A potential class action lawsuit could be launched against German vehicle manufacturers.
German luxury vehicle makers are under investigation for conspiring on numerous aspects of their cars sold in the US, including “clean diesel” technology, costs, suppliers, and pricing. Seeger Weiss is investigating possible antitrust and consumer protection violations against a number of German auto brands.
Seeger Weiss is investigating a potential class action to bring potential antitrust and consumer protection claims against Volkswagen and Daimler, manufacturers of luxury brands Bentley and Mercedes-Benz, along with three other luxury car manufacturers, Porsche, Audi and BMW. Their alleged actions led to an increase in the cost of the vehicles, as well as a variety of other outcomes.
Der Spiegel Magazine Reveals Conspiratorial Behavior
According to a report in Der Spiegel magazine, German automotive manufacturers engaged in years of conspiratorial behavior in an effort to increase the prices of German Luxury Vehicles.
The German manufacturers named in the lawsuit include:
Volkswagen and Daimler have also reportedly admitted they were involved in the conspiracy, but have agreed to work with the European Commission in exchange for leniency.
Der Spiegel launched its investigation following a 2016 raid that involved 50 employees of the authority, aided by local police and regional law-enforcement officers.
The automakers are accused of violating federal and state antitrust laws, unfair competition laws, consumer protection laws, and unjust enrichment laws. The investigation revealed the automakers have been working together since the 1990s, sharing commercially sensitive information and participating in illegal agreements. It is likely discussions also involved the size of tanks for AdBlue fluid for diesel autos.
AdBlue is added to diesel engines to neutralize the toxic and potentially fatal chemical they are known to emit. It’s only effective when used properly, which can increase production costs. To avoid this, car makers put AdBlue in gas tanks smaller than required, which resulted in increased pollution. Knowing they were averting regulators, they agreed to limit the size of their tanks and conspire to prevent their actions from being detected.
Investigation Reveals Collusion Over Technical and Design Details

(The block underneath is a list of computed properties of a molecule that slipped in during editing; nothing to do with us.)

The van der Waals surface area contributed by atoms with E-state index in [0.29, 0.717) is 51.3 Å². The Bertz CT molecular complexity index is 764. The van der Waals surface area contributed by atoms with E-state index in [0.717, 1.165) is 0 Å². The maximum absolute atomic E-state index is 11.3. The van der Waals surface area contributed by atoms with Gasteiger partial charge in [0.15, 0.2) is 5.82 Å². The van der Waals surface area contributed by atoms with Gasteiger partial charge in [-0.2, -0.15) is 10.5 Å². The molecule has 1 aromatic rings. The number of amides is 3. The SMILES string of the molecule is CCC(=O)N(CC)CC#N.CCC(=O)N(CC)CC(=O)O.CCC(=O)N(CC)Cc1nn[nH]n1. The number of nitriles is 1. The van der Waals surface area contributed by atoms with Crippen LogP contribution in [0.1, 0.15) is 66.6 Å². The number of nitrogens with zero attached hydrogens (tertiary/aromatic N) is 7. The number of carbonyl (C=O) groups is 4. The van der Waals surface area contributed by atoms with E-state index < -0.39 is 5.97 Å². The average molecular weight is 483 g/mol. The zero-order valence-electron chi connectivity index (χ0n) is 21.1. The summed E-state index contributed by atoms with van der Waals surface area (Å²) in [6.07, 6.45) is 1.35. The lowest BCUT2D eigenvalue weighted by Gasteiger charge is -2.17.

According to the report, one of the goals of collusion was to “obstruct competition, with the carmakers agreeing on costs for components or technical details such as convertible roofs.”
The Der Spiegel report revealed that over the course of the last five years, the vehicle manufacturers met during at least 1000 meetings involving more than 200 employees to discuss the development of vehicles, emissions technology, suppliers and markets, and costs. The European Commission (EC) continues to investigate whether anti-competitive and illegal activities occurred.
The scandal is expected to affect carmakers throughout Asia and North America tech companies vying for a larger piece of auto industry’s revenue.
It’s not uncommon for carmakers to discuss how to implement new emissions standards and technologies, but in this case, there is a question of whether the talks among German manufacturers constituted anti-competitive behavior. According to those familiar with the details of the case, had the actions of the car makers been legal, there would’ve been no effort to hide what they were doing.
If the current investigations reveal there was indeed collusion and a breach of EU cartel rules, the German automakers involved face fines of as much as 10% of their global revenue, which would equate to billions of dollars.
Class Action Lawsuits Could Cost Manufacturers Even More
In addition to fines levied by the EU, car makers also face potentially costly legal action.
As a result of discovery of the conspiracy, competition authorities from multiple jurisdictions, including the United States, have launched investigations into the conduct of the automakers.
One class action lawsuit includes four claims for relief, including:
- Violation of Section 1 of the Sherman Act on behalf of Plaintiffs and the Nationwide Class
- Violation of State Antitrust Statutes on behalf of Plaintiffs and the Damage Class
- Violation of State Consumer Protection Statutes on behalf of Plaintiffs and the Damage Class
- Unjust Enrichment on behalf of Plaintiffs and the Damage Class
Though the collusion allegedly occurred over the course of multiple decades and many people were affected several years ago, the statute of limitations did not begin until the collusion was revealed in July 2017. Those who purchased or leased a new vehicle in the United States under one of these brands could be eligible to sue under federal and state antitrust and consumer protection laws for inflated pricing and other injuries.
The law allows plaintiffs to recover compensation for over-pricing and other harm when companies unlawfully collude instead of compete. If you have questions or you believe you could be a representative of the class, contact us for more information.